right over here, cosine of X, "that's just going to oscillate between "negative one and one." Cosine of X is going to
be greater than or equal to negative one, or negative
at one is less than or equal to cosine of X which is
less than or equal to one. So, this numerator just oscillates between negative one and one as X changes, as X increases in this case. While the denominator
here, we have an X squared, so as we get larger and larger X values, this is just going to become
very, very, very large. So, we're going to have something bounded between negative one and one divided by very, very infinitely large numbers. And so, if you take a, you
could say, bounded numerator and you divide that
infinitely large denominator, well, that's going to approach zero. So, that's one way you
could think about it. Another way is to make this same argument, but to do it in a little
bit more of a mathy way. Because cosine is bounded in this way, we can say that cosine of X over X squared minus one is less than or equal to. Well, the most that this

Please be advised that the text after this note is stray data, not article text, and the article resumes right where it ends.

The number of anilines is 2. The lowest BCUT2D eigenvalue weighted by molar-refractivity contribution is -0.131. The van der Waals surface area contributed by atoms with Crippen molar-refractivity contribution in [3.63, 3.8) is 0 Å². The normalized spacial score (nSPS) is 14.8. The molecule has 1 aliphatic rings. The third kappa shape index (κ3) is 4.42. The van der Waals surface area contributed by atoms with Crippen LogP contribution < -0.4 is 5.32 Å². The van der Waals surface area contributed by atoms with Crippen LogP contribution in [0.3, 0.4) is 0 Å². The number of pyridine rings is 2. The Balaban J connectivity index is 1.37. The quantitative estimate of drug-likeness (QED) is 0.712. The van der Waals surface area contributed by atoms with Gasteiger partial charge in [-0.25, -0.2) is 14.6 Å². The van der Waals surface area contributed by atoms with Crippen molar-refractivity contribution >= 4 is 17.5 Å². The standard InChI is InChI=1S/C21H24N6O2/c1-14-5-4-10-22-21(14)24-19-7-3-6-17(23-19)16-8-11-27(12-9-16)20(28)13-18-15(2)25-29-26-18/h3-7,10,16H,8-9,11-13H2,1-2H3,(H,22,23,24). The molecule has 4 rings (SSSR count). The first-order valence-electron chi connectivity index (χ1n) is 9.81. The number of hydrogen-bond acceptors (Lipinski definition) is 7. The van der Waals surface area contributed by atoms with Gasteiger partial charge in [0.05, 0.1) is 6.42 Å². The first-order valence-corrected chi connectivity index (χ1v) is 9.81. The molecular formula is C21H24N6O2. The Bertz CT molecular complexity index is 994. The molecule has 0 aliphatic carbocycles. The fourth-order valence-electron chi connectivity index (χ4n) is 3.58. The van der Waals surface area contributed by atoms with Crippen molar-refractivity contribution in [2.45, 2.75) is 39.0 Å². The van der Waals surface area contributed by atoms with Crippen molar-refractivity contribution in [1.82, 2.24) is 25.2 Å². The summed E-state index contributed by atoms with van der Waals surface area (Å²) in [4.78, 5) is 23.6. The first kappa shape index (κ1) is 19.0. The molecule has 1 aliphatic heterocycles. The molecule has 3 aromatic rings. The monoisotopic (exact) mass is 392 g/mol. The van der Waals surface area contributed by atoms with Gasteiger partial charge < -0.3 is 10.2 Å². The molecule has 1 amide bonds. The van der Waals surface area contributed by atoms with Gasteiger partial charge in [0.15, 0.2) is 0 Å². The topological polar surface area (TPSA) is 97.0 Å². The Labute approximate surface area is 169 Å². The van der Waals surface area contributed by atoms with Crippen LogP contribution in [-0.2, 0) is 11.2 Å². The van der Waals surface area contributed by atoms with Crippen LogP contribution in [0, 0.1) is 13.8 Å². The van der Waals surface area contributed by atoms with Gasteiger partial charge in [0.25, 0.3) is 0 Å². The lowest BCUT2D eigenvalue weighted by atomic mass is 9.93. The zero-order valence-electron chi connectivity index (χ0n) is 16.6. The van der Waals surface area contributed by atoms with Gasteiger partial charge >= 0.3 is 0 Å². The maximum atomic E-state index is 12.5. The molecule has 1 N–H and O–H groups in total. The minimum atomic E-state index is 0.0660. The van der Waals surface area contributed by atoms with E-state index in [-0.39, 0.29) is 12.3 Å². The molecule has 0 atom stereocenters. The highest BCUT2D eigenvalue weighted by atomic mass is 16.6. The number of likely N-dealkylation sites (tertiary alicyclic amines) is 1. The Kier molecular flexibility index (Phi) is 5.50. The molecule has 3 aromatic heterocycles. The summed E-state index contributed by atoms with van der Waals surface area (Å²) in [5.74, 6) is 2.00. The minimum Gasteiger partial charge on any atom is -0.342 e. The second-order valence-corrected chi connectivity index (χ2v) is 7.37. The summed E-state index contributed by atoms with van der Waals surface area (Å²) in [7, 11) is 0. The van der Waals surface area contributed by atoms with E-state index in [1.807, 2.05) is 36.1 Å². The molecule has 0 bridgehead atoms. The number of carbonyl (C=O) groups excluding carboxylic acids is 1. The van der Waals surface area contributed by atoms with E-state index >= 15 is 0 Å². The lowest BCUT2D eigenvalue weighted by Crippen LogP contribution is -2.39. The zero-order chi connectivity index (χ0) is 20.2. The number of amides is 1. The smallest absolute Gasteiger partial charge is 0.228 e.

numerator can ever be is one, so it's going to be less
than or equal to one over X squared minus one. And it's going to be a
greater than or equal to, it's going to be greater than or equal to, well, the least that this
numerator can ever be is going to be negative one. So, negative one over X squared minus one. And once again, I'm just saying, look, cosine of X, at most, can be one and at least is going to be negative one. So, this is going to be true for all X. And so, we can say that also the limit, the limit as X approaches infinity of this is going to be true for all X. So, limit as X approaches infinity. Limit as X approaches infinity. Now, this here, you could
just make the argument, look the top is constant. The bottom just becomes infinitely large so that this is going to approach zero. So, this is going to be
zero is less than or equal to the limit as X approaches infinity of cosine X over X squared minus one which is less than or equal to. Well, this is also going to go to zero. You have a constant numerator,
an unbounded denominator. This denominator's
going to go to infinity, and so, this is going to be zero as well. So, if our limit is
going to be between zero. If zero is less than
or equal to our limit, is less than or equal to zero, well then, this right over here has to be equal to zero.